Clara Callan

Paperback | December 31, 2003

byRichard Bruce Wright

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In a small town in Canada, Clara Callan reluctantly takes leave of her sister, Nora, who is bound for New York. It's a time when the growing threat of fascism in Europe is a constant worry, and people escape from reality through radio and the movies. Meanwhile, the two sisters -- vastly different in personality, yet inextricably linked by a shared past -- try to find their places within the complex web of social expectations for young women in the 1930s.

While Nora embarks on a glamorous career as a radio-soap opera star, Clara, a strong and independent-minded woman, struggles to observe the traditional boundaries of a small and tight-knit community without relinquishing her dreams of love, freedom, and adventure. However, things aren't as simple as they appear -- Nora's letters eventually reveal life in the big city is less exotic than it seems, and the tranquil solitude of Clara's life is shattered by a series of unforeseeable events. These twists of fate require all of Clara's courage and strength, and finally put the seemingly unbreakable bond between the sisters to the test.

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From the Publisher

In a small town in Canada, Clara Callan reluctantly takes leave of her sister, Nora, who is bound for New York. It's a time when the growing threat of fascism in Europe is a constant worry, and people escape from reality through radio and the movies. Meanwhile, the two sisters -- vastly different in personality, yet inextricably linked...

Canadian writer, Richard B. Wright is the author of several novels. His titles include The Age of Longing, In the Middle of Life and Clara Callan. Clara Callan won both the Governor General's Literary Award for fiction and the Giller Award in 2001. He resides in St. Catharines, Ontario, Canada.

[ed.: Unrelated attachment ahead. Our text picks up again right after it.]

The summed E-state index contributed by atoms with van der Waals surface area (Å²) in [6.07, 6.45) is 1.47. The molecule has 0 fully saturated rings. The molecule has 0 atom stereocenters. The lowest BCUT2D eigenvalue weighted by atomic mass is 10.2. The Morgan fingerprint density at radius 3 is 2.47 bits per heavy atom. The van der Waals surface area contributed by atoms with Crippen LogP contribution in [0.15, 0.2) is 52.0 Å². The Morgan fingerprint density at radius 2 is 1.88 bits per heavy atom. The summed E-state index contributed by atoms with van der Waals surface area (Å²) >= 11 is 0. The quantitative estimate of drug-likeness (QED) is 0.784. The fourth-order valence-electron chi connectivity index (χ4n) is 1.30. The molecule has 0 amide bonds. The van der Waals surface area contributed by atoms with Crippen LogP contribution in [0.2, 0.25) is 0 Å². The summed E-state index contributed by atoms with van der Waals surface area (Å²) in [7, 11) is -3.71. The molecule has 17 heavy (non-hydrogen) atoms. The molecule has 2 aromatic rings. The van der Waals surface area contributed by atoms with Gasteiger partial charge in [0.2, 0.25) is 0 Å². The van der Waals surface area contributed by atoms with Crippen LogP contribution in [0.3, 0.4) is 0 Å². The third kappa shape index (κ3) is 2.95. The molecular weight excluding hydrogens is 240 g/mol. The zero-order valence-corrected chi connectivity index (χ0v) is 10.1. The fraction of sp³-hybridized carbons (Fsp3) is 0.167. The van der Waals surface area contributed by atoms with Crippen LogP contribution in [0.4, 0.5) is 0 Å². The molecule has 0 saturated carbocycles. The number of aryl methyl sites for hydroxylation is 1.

Format:PaperbackDimensions:415 pages, 8.13 × 5.35 × 1.04 inPublished:December 31, 2003Publisher:Harper PerennialLanguage:English

The following ISBNs are associated with this title:

ISBN - 10:0060506075

ISBN - 13:9780060506070

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Rated 4 out of 5 by from Great Read What can I say – Richard Wright can seriously write. I found myself completely immersed into this book from the first chapter. Characters and settings – small town Ontario, New York City, Toronto, Italy - are vividly brought to life to the point that you can feel the cold winter days in Ontario. Told through letters and diary entries this is an engaging read which takes you into the lives of two sisters – Nora (a radio actress) and Clara (a teacher) – from the years 1934 to 1938. I enjoyed reading about the relationship between the sisters and found it amusing how their roles reversed as the story went on. I also enjoyed the historical setting and felt that the author did a good job painting a picture of the world on the brink of war without knowing it. Although, at times I just wanted to knock some sense into Clara I highly enjoyed reading this book and would recommend it to people who like historical fiction and Canadiana.